When Walt Disney (NYSE: DIS) announced in December that it had reached an agreement to buy most of Twenty-First Century Fox (NASDAQ: FOX )  (NASDAQ: FOXA) the rumor factory went into overdrive almost immediately. While Comcast (NASDAQ: CMCSA) was also known to have been in negotiations for deals, it was the Disney offer that won.
The House of Mouse agreed to an agreement valued at $ 52.4 billion, after the spin-off of certain Fox news and sports networks. The merger seemed a natural fit, given that the assets involved align well with the studios Disney movies, television stations, cable properties and broadcasting ambitions.
That did not sit well with Comcast, which had allegedly made a higher offer. Disney – and now, the cable giant is responding.
After much speculation that it could try again to play the spoiler, Comcast finally released a statement detailing its intentions:
Comcast confirms that it is considering, and is in advanced stages of preparation , an offer for the companies that Fox agreed to sell to Disney … Any offer to Fox would be all in cash and worth more than the value of Disney's current stock offer … [and] would be at least as favorable for Fox shareholders as the Disney offer.
The company also said that although its offer has not been finalized, both the plans necessary to finance it and the required regulatory submissions were "very advanced". Reports indicate that Comcast has arranged approximately $ 60 billion in financing to support a cash offer.
It is not the first time that
Fox rejected a previous offer from Comcast that was 16% higher than Disney's, citing "significant risk of exposure to a variety of negative outcomes," including the potential for greater Regulatory control and an additional tax obligations if the combined company were forced to get rid of certain properties to obtain government approval for the merger.
During Fox's teleconference of earnings earlier this month, Chief Executive Lachlan Murdoch said his company "was not going to comment on market speculation." "When an analyst later insisted on whether Fox would consider" competitive bids, "Murdoch said:" We are committed to our agreement with Disney and are working on the conditions to bring it to a close … our directors, however, know their duties. fiduciaries on behalf of all shareholders. "This probably means that the company would be forced to give fair consideration to a competitive offer
A bidding war?
In a recent interview, Disney CEO Bob Iger said Fox's board had already unanimously approved his company's offer, "I'm sure [the deal] will finally move forward." At that point, he said it was "too early" to speculate about the possibility of a bidding with Comcast also suggested that an agreement with Disney had better prospects of receiving approval from government regulators around the world. were made before the announcement of Comcast, the opinion of Iger on the subject probably has not changed.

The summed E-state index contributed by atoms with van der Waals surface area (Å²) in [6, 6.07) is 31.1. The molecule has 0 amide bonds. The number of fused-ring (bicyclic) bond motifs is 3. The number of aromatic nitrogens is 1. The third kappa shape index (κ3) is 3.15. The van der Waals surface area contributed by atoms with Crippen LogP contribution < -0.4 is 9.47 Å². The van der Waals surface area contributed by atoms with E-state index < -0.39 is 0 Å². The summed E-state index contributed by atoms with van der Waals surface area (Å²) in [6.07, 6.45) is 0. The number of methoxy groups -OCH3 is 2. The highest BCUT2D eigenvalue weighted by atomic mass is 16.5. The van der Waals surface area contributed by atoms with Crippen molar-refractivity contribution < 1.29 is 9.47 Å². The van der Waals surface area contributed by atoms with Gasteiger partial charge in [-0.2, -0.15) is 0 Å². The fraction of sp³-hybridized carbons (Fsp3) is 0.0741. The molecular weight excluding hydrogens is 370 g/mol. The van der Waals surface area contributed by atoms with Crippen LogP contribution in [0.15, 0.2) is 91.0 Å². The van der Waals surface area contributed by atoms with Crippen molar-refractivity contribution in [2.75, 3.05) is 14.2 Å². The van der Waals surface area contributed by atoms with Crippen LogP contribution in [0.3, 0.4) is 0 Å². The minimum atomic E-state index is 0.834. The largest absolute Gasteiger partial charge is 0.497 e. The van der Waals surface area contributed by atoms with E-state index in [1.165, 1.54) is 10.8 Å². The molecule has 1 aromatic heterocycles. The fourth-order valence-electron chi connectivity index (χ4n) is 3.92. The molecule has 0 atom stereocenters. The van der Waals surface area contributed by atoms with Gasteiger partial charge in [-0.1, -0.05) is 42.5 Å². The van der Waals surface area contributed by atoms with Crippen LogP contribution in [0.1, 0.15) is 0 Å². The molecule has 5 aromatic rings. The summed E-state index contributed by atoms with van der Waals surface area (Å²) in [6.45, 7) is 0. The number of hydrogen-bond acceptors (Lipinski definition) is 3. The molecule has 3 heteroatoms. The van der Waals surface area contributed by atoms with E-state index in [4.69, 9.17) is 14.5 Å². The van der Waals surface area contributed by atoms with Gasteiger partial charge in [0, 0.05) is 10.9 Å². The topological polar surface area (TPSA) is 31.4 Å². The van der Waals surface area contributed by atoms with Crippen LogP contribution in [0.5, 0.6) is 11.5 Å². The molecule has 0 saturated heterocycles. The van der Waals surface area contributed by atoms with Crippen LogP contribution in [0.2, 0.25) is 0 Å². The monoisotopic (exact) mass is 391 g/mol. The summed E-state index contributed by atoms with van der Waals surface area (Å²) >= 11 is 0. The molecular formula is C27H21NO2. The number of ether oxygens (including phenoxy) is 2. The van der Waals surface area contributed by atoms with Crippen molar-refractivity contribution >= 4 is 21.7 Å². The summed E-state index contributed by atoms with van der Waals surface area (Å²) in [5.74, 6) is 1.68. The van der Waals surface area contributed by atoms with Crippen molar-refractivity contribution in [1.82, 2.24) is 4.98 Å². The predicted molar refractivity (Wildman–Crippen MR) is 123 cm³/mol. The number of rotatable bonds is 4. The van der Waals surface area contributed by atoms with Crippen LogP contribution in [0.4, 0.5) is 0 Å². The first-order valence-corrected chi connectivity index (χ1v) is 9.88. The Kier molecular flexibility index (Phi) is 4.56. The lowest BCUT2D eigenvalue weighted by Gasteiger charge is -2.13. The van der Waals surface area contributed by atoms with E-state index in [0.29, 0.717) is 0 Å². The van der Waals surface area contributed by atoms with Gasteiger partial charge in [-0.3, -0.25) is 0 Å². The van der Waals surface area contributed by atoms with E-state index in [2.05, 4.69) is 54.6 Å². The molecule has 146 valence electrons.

Comcast also made an offer of $ 31 billion for Sky, a 16% premium to a previous offer made by Fox, which already owns 39% of the European broadcaster. The measure would increase Comcast's share of international revenues from 9% to 25% of its total. Fox's offer is still pending approval by UK regulators. Earlier this week, the British media minister said that the Comcast offer will probably not require a similar regulatory review.
Positioning to compete better in a new world
Each company that competes for Fox's assets is an international source of content creation and distribution, but the winner will significantly strengthen its position, allowing it to compete better in a media environment that is undergoing a paradigm shift. Consumers are increasingly abandoning the expensive cable packages and the programmed aspect of linear TV for cheaper and less expensive data transmission options.
Investors should be vigilant: this scandal could become an argument of several episodes.
Danny Vena owns Walt Disney stock and has the following options: since January 2019 $ 85 calls to Walt Disney. The Motley Fool owns shares and recommends Walt Disney. The Motley Fool has a disclosure policy.